Ossified tendons

Let’s face it, although it would be far less catchy it would be more accurate to call this the ‘theropod and pterosaur and occasionally other things’ blog more than the Archosaur Musings, but since that is where my knowledge and interests lie, that’s what you tend to get. However I am trying to at least get some more ornithischians, birds and crocs in here but bear with me if it takes a while and tends to be short.

Here though I want to mention one defining characteristic of the Ornithischia as it actually relates to both theropods and pterosaurs, if rather obliquely, namely the ossified tendons of the spine. Many of you are probably familiar with these already since they crop up in various ecological and mechanical discussions about how tails work (especially with the old one about hadrosaurs swimming). For those who don’t however, the short version is that ornithischians have a series of elongate little bones that run alongside the vertebral column, especially close to the sacrum.

I say ‘bones’ and in a sense they are, though they are not like normal skeletal elements but are tendons that have been turned into bones. This is actually more familiar that you might think – you may well have noticed how tough some tendons are in a turkey carcass compared to a chicken and this is a result of the same process. Ossified tendons are quite literally those that are partially, or fully turned to bony tissue. Those tendons that take heavy loads often have this happen to them as seen in turkeys or for an extinct examplw the nyctosaurid pterosaurs.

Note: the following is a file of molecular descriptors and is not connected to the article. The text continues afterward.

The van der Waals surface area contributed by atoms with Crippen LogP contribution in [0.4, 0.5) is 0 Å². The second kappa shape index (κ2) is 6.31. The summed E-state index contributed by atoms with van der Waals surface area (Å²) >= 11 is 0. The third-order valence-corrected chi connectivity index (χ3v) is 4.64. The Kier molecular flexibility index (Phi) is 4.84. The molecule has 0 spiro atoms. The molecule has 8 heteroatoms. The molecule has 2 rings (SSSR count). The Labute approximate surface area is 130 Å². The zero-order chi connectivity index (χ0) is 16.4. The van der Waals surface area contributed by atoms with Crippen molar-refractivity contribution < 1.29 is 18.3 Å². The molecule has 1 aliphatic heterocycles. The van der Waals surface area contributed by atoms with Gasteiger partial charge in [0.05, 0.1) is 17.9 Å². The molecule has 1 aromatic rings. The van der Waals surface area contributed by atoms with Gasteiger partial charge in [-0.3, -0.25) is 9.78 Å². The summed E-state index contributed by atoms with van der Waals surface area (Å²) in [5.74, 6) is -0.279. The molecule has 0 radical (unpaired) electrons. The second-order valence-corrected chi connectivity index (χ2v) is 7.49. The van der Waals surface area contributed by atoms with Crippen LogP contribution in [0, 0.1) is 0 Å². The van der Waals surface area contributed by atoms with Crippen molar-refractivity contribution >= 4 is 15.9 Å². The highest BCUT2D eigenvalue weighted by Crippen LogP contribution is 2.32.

These are present in pretty much all ornithischians (stegosaurs don’t have them), though don’t always show up in juvenile animals and some have far more than others. They are typically concentrated on the vertebrae of the sacrum but do appear on the dorsals and caudals too in most cases. They are typically long and thin and lie subparallel to each other, though famously in the hadrosaurs they form a lattice work on the tail. Here’s a not very good image showing then in Psittacosaurus (above) and Yinlong (below). In the former they appear as a series of stripes and in the latter as some rods (though badly broken) but between the two it should give you an idea of what I mena and demonstrate that they are not part of the vertebrae themselves.

So, where’s the relevance to dromaeosaurs and pterosaurs? Well in some cases, (with Tianyulong being a notable example) there can be loads of ossified tendons binding the tail up in a tight mass of little splints of bone. This can look very similar to the situation in both dromaeosaurs and some rhamphorhynchoid pterosaurs where the tail is similarly bound up. However, in the latter cases this is a result of those (normally) little articulations on the vertebrae (the pre and postzygopophyses) being enormously extended into long thin rods. The tails can therefore look superficially similar between the two groups, but close examination should reveal the fact that in the ornithischians, the rods of bone are not part of the vertebrae by lying on top of them. It’s actually a rather nice demonstration of solving the same problem (stiffening the tail in this case) in two different ways as well as the convergence between the dromaeosaur and rhamphorhynchoid tails.

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